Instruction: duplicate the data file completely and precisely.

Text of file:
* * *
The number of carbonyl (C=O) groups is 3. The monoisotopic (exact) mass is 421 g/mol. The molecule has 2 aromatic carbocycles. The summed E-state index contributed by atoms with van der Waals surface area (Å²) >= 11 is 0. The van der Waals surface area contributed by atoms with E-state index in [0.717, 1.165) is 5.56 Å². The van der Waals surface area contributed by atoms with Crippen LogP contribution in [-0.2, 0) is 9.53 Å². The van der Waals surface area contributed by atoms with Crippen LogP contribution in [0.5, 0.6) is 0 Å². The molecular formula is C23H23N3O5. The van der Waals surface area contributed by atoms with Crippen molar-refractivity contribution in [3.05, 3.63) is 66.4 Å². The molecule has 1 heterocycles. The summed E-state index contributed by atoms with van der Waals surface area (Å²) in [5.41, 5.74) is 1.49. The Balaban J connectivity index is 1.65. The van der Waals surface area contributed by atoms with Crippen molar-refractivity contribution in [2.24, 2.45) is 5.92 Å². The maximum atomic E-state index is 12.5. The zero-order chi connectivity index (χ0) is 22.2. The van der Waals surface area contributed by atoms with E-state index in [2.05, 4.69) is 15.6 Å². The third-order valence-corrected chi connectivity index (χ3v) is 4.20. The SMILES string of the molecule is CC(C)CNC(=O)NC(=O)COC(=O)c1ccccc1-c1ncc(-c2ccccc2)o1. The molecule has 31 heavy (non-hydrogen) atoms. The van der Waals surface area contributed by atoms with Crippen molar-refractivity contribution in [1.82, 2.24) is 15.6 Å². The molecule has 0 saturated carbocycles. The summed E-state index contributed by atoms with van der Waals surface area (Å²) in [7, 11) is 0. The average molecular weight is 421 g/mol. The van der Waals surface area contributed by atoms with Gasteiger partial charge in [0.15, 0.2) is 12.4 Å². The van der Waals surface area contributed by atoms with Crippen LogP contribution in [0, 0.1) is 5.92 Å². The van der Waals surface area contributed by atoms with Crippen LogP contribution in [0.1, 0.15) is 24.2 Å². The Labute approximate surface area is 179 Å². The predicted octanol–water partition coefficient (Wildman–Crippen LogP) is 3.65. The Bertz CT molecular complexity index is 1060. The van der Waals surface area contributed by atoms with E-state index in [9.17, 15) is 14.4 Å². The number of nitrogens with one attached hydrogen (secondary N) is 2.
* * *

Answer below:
The number of carbonyl (C=O) groups is 3. The monoisotopic (exact) mass is 421 g/mol. The molecule has 2 aromatic carbocycles. The summed E-state index contributed by atoms with van der Waals surface area (Å²) >= 11 is 0. The van der Waals surface area contributed by atoms with E-state index in [0.717, 1.165) is 5.56 Å². The van der Waals surface area contributed by atoms with Crippen LogP contribution in [-0.2, 0) is 9.53 Å². The van der Waals surface area contributed by atoms with Crippen LogP contribution in [0.5, 0.6) is 0 Å². The molecular formula is C23H23N3O5. The van der Waals surface area contributed by atoms with Crippen molar-refractivity contribution in [3.05, 3.63) is 66.4 Å². The molecule has 1 heterocycles. The summed E-state index contributed by atoms with van der Waals surface area (Å²) in [5.41, 5.74) is 1.49. The Balaban J connectivity index is 1.65. The van der Waals surface area contributed by atoms with Crippen molar-refractivity contribution in [2.24, 2.45) is 5.92 Å². The maximum atomic E-state index is 12.5. The zero-order chi connectivity index (χ0) is 22.2. The van der Waals surface area contributed by atoms with E-state index in [2.05, 4.69) is 15.6 Å². The third-order valence-corrected chi connectivity index (χ3v) is 4.20. The SMILES string of the molecule is CC(C)CNC(=O)NC(=O)COC(=O)c1ccccc1-c1ncc(-c2ccccc2)o1. The molecule has 31 heavy (non-hydrogen) atoms. The van der Waals surface area contributed by atoms with Crippen molar-refractivity contribution in [1.82, 2.24) is 15.6 Å². The molecule has 0 saturated carbocycles. The summed E-state index contributed by atoms with van der Waals surface area (Å²) in [7, 11) is 0. The average molecular weight is 421 g/mol. The van der Waals surface area contributed by atoms with Gasteiger partial charge in [0.15, 0.2) is 12.4 Å². The van der Waals surface area contributed by atoms with Crippen LogP contribution in [0, 0.1) is 5.92 Å². The van der Waals surface area contributed by atoms with Crippen LogP contribution in [0.1, 0.15) is 24.2 Å². The Labute approximate surface area is 179 Å². The predicted octanol–water partition coefficient (Wildman–Crippen LogP) is 3.65. The Bertz CT molecular complexity index is 1060. The van der Waals surface area contributed by atoms with E-state index in [9.17, 15) is 14.4 Å². The number of nitrogens with one attached hydrogen (secondary N) is 2.